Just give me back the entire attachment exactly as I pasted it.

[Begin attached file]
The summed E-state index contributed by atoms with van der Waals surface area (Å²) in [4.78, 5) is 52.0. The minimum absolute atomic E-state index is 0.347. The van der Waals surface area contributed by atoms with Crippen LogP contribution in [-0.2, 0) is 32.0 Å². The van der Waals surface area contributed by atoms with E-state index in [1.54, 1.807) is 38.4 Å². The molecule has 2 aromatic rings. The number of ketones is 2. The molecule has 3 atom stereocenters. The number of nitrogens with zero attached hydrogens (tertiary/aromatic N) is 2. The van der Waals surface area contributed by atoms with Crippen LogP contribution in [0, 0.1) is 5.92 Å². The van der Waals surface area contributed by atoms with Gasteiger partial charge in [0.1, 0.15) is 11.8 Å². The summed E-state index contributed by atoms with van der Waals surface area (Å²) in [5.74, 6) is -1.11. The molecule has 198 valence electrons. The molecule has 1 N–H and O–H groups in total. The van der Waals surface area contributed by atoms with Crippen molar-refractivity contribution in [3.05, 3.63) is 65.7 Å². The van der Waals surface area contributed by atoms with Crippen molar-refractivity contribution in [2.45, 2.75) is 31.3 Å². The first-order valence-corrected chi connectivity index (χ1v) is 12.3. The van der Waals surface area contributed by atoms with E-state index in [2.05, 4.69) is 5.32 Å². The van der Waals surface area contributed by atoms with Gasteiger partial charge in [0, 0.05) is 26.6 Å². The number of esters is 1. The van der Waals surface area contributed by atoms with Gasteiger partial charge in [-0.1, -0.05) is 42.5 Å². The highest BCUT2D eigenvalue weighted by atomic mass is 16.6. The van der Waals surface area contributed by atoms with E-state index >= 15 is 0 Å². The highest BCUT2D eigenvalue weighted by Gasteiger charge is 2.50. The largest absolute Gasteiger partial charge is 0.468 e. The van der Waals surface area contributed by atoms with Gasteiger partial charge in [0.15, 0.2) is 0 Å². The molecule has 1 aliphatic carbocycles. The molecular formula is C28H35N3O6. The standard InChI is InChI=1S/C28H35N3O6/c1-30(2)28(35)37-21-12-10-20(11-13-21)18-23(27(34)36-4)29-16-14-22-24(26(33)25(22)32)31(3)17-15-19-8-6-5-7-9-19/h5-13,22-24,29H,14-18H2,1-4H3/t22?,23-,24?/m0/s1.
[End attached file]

The summed E-state index contributed by atoms with van der Waals surface area (Å²) in [4.78, 5) is 52.0. The minimum absolute atomic E-state index is 0.347. The van der Waals surface area contributed by atoms with Crippen LogP contribution in [-0.2, 0) is 32.0 Å². The van der Waals surface area contributed by atoms with E-state index in [1.54, 1.807) is 38.4 Å². The molecule has 2 aromatic rings. The number of ketones is 2. The molecule has 3 atom stereocenters. The number of nitrogens with zero attached hydrogens (tertiary/aromatic N) is 2. The van der Waals surface area contributed by atoms with Crippen LogP contribution in [0, 0.1) is 5.92 Å². The van der Waals surface area contributed by atoms with Gasteiger partial charge in [0.1, 0.15) is 11.8 Å². The summed E-state index contributed by atoms with van der Waals surface area (Å²) in [5.74, 6) is -1.11. The molecule has 198 valence electrons. The molecule has 1 N–H and O–H groups in total. The van der Waals surface area contributed by atoms with Crippen molar-refractivity contribution in [3.05, 3.63) is 65.7 Å². The van der Waals surface area contributed by atoms with Crippen molar-refractivity contribution in [2.45, 2.75) is 31.3 Å². The first-order valence-corrected chi connectivity index (χ1v) is 12.3. The van der Waals surface area contributed by atoms with E-state index in [2.05, 4.69) is 5.32 Å². The van der Waals surface area contributed by atoms with Gasteiger partial charge in [0, 0.05) is 26.6 Å². The number of esters is 1. The van der Waals surface area contributed by atoms with Gasteiger partial charge in [-0.1, -0.05) is 42.5 Å². The highest BCUT2D eigenvalue weighted by atomic mass is 16.6. The van der Waals surface area contributed by atoms with E-state index >= 15 is 0 Å². The highest BCUT2D eigenvalue weighted by Gasteiger charge is 2.50. The largest absolute Gasteiger partial charge is 0.468 e. The van der Waals surface area contributed by atoms with Gasteiger partial charge in [0.15, 0.2) is 0 Å². The molecule has 1 aliphatic carbocycles. The molecular formula is C28H35N3O6. The standard InChI is InChI=1S/C28H35N3O6/c1-30(2)28(35)37-21-12-10-20(11-13-21)18-23(27(34)36-4)29-16-14-22-24(26(33)25(22)32)31(3)17-15-19-8-6-5-7-9-19/h5-13,22-24,29H,14-18H2,1-4H3/t22?,23-,24?/m0/s1.